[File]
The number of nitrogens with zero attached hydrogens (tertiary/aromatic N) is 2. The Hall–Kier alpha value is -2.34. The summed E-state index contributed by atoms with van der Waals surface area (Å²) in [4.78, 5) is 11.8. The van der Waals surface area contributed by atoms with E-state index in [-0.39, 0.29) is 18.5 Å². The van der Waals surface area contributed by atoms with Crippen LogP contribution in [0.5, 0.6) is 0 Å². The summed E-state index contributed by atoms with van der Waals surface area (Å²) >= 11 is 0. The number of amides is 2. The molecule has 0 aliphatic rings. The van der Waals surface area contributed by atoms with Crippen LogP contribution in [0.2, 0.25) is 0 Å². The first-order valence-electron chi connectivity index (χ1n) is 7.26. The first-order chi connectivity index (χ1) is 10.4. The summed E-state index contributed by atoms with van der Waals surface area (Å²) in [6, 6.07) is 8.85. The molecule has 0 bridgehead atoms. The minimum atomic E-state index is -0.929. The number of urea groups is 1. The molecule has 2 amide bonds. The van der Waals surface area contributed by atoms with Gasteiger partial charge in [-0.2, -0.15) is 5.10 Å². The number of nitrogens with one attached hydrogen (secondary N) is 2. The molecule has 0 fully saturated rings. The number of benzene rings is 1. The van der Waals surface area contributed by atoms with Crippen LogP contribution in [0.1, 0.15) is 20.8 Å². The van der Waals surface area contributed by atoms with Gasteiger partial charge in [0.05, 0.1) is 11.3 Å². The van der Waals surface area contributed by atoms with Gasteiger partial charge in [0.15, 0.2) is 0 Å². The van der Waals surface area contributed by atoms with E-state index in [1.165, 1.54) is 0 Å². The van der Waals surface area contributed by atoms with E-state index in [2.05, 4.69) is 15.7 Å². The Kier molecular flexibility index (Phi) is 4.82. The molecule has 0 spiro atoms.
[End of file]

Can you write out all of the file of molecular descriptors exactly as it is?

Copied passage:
The number of nitrogens with zero attached hydrogens (tertiary/aromatic N) is 2. The Hall–Kier alpha value is -2.34. The summed E-state index contributed by atoms with van der Waals surface area (Å²) in [4.78, 5) is 11.8. The van der Waals surface area contributed by atoms with E-state index in [-0.39, 0.29) is 18.5 Å². The van der Waals surface area contributed by atoms with Crippen LogP contribution in [0.5, 0.6) is 0 Å². The summed E-state index contributed by atoms with van der Waals surface area (Å²) >= 11 is 0. The number of amides is 2. The molecule has 0 aliphatic rings. The van der Waals surface area contributed by atoms with Crippen LogP contribution in [0.2, 0.25) is 0 Å². The first-order valence-electron chi connectivity index (χ1n) is 7.26. The first-order chi connectivity index (χ1) is 10.4. The summed E-state index contributed by atoms with van der Waals surface area (Å²) in [6, 6.07) is 8.85. The molecule has 0 bridgehead atoms. The minimum atomic E-state index is -0.929. The number of urea groups is 1. The molecule has 2 amide bonds. The van der Waals surface area contributed by atoms with Gasteiger partial charge in [-0.2, -0.15) is 5.10 Å². The number of nitrogens with one attached hydrogen (secondary N) is 2. The molecule has 0 fully saturated rings. The number of benzene rings is 1. The van der Waals surface area contributed by atoms with Crippen LogP contribution in [0.1, 0.15) is 20.8 Å². The van der Waals surface area contributed by atoms with Gasteiger partial charge in [0.05, 0.1) is 11.3 Å². The van der Waals surface area contributed by atoms with Gasteiger partial charge in [0.15, 0.2) is 0 Å². The van der Waals surface area contributed by atoms with E-state index in [1.165, 1.54) is 0 Å². The van der Waals surface area contributed by atoms with E-state index in [2.05, 4.69) is 15.7 Å². The Kier molecular flexibility index (Phi) is 4.82. The molecule has 0 spiro atoms.